Research Papers: Conduction

Analytical Solution to Nonlinear Thermal Diffusion: Kirchhoff Versus Cole–Hopf Transformations

[+] Author and Article Information
Peter Vadasz

Department of Mechanical Engineering, Northern Arizona University, P.O. Box 15600, Flagstaff, AZ 86011; Faculty of Engineering, University of Kwa-Zulu Natal, Durban 4041, South Africa

J. Heat Transfer 132(12), 121302 (Sep 22, 2010) (6 pages) doi:10.1115/1.4002325 History: Received November 01, 2009; Revised July 23, 2010; Published September 22, 2010; Online September 22, 2010

The Kirchhoff transformation is the classical method of solution to the nonlinear thermal diffusion problem with temperature dependent properties. It essentially converts the nonlinear problem into a linear one if the thermal diffusivity is approximately constant. Unfortunately, with the only exception of an exponential dependence of the thermal conductivity on temperature, all other thermal conductivity functions produce an inconvenient form for the inverse transform. This paper shows that the Kirchhoff transformation is a particular consequence of the more general Cole–Hopf transformation. However, the classical presentation of the Kirchhoff transformation in terms of a definite integral is more restrictive than the result obtained from the Cole–Hopf transformation and it is this restrictiveness that causes the practical inconvenience in the form of the inverse transform. It is shown that a more compact and practically convenient form of the inverse transform can be obtained by using directly the result from the Cole–Hopf transformation, hence, making its application more attractive.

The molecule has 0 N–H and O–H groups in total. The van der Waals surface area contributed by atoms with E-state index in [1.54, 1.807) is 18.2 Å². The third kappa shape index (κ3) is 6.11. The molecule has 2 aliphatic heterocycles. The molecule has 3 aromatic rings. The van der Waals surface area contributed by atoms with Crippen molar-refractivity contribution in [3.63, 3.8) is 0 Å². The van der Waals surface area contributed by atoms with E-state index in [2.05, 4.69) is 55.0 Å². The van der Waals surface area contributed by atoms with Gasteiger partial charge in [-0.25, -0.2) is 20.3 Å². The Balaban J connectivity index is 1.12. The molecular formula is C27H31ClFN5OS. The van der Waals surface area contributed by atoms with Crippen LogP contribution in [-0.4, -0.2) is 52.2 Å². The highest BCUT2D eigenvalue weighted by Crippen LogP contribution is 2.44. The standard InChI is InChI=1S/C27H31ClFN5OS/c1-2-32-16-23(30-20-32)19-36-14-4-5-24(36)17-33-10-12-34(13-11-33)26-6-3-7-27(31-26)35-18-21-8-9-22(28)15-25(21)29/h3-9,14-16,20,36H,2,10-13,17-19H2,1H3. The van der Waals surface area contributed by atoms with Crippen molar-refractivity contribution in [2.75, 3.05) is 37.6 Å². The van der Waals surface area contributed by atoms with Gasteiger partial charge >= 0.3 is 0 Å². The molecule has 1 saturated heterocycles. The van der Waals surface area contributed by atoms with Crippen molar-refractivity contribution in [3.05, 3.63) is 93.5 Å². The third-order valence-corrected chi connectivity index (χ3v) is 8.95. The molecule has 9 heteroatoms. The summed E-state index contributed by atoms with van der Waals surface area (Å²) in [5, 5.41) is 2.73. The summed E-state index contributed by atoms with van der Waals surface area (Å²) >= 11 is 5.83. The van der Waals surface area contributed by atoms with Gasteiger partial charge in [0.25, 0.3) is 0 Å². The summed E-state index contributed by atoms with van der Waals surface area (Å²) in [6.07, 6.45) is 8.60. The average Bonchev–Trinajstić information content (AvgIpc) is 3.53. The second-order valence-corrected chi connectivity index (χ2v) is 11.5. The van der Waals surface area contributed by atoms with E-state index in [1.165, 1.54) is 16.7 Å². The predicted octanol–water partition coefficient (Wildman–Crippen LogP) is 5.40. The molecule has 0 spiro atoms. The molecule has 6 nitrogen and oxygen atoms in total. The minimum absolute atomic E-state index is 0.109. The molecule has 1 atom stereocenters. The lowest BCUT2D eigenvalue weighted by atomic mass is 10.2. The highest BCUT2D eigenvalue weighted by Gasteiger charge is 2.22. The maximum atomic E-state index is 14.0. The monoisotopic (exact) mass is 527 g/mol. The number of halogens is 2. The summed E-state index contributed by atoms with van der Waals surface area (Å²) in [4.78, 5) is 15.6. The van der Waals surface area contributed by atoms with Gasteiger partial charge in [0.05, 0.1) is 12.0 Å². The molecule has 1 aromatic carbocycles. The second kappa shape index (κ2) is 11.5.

Copyright © 2010 by American Society of Mechanical Engineers
Your Session has timed out. Please sign back in to continue.






Some tools below are only available to our subscribers or users with an online account.

Related Content

Customize your page view by dragging and repositioning the boxes below.

Related Journal Articles
Related eBook Content
Topic Collections

Sorry! You do not have access to this content. For assistance or to subscribe, please contact us:

  • TELEPHONE: 1-800-843-2763 (Toll-free in the USA)
  • EMAIL: asmedigitalcollection@asme.org
Sign In